We broke down the study into regimes when the five-year breakeven rate was either above or below 1.85%, which is its average since inception. As the chart below illustrates, the next-12-month average relative return (TIPS relative to nominal Treasuries) has been relatively poor when the starting breakeven rate is above 1.85%.

High breakeven rates generally lead to low relative returns

Source: Schwab Center for Financial Research with data from Bloomberg. Monthly total return data for the Bloomberg Barclays U.S. Treasury Bond Index and the Bloomberg Barclays U.S. TIPS Index, and monthly breakeven data for the TIPS 5-Year Breakeven Inflation Rate (USGGBE05 Index). Next-12-month average total return using data from March 1998 through June 2018.

It’s not just relative returns that could be challenged over the short run. Rising inflation won’t necessarily help TIPS deliver high total returns for a few reasons, including:

  1. Low absolute yields. Today, five- and 10-year TIPS offer yields of just 0.80% and 0.83%, respectively. So while they can benefit if inflation does rise, expectations need to be held in check because the real (inflation-adjusted) yields are paltry.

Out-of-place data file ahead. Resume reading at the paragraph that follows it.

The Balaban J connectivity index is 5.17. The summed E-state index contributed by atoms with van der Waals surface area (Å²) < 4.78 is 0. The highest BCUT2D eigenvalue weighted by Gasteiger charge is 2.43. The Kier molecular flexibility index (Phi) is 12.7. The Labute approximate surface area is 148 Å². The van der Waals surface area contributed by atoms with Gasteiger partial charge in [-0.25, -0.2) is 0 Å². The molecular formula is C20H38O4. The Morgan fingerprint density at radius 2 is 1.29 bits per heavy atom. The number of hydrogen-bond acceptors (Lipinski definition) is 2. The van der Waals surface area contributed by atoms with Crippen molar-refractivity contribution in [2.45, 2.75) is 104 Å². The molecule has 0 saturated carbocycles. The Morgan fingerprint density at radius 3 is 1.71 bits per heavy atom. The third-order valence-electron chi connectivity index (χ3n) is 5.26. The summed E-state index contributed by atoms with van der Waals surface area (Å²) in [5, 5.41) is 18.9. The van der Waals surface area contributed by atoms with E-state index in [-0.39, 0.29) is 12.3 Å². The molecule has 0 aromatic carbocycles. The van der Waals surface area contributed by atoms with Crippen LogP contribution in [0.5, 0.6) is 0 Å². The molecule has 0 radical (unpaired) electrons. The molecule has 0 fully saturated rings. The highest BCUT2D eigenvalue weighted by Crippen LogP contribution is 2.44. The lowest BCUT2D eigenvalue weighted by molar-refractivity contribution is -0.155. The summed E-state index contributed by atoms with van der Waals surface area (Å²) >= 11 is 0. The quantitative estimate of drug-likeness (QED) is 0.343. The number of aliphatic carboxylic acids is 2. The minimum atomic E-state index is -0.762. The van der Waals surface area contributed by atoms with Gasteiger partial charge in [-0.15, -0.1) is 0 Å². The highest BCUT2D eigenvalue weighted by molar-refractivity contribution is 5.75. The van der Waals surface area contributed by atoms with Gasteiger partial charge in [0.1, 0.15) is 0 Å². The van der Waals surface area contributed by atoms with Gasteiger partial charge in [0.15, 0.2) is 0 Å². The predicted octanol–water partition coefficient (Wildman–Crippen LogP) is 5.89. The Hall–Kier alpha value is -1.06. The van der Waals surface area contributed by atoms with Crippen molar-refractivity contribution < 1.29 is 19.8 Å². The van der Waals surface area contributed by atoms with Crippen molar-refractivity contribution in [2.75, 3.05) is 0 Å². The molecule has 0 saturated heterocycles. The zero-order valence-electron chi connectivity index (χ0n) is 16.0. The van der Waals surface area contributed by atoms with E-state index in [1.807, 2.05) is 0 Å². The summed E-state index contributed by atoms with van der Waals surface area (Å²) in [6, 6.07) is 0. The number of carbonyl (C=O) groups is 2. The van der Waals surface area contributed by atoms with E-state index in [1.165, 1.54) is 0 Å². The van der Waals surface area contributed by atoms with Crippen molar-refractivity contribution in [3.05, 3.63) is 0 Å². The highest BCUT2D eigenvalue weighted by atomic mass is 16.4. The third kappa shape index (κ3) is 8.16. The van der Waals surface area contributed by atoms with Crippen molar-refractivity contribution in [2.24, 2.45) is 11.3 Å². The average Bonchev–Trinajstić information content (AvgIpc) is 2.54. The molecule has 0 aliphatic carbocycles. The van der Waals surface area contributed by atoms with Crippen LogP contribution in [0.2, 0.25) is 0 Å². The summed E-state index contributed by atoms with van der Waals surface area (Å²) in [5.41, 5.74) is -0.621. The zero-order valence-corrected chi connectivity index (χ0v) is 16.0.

2. Rising yields can mean lower prices. TIPS are still bonds, meaning they are still sensitive to the inverse relationship between their prices and yields. So if yields rise, their prices can still fall, potentially more than the inflation adjustment. Keep in mind that TIPS principal amounts due at maturity aren’t affected by price and yield fluctuations in the secondary market.

What to do now

TIPS can help investors combat the impact of rising inflation, but for investors with a shorter investing horizon, it’s a bit expensive to be investing in TIPS today. However, for investors who have longer investing horizons and are worried that inflation may continue to rise, TIPS breakeven rates are still close to their long-term averages and below the current level of inflation, meaning they may help protect against inflation for the long run.

What You Can Do Next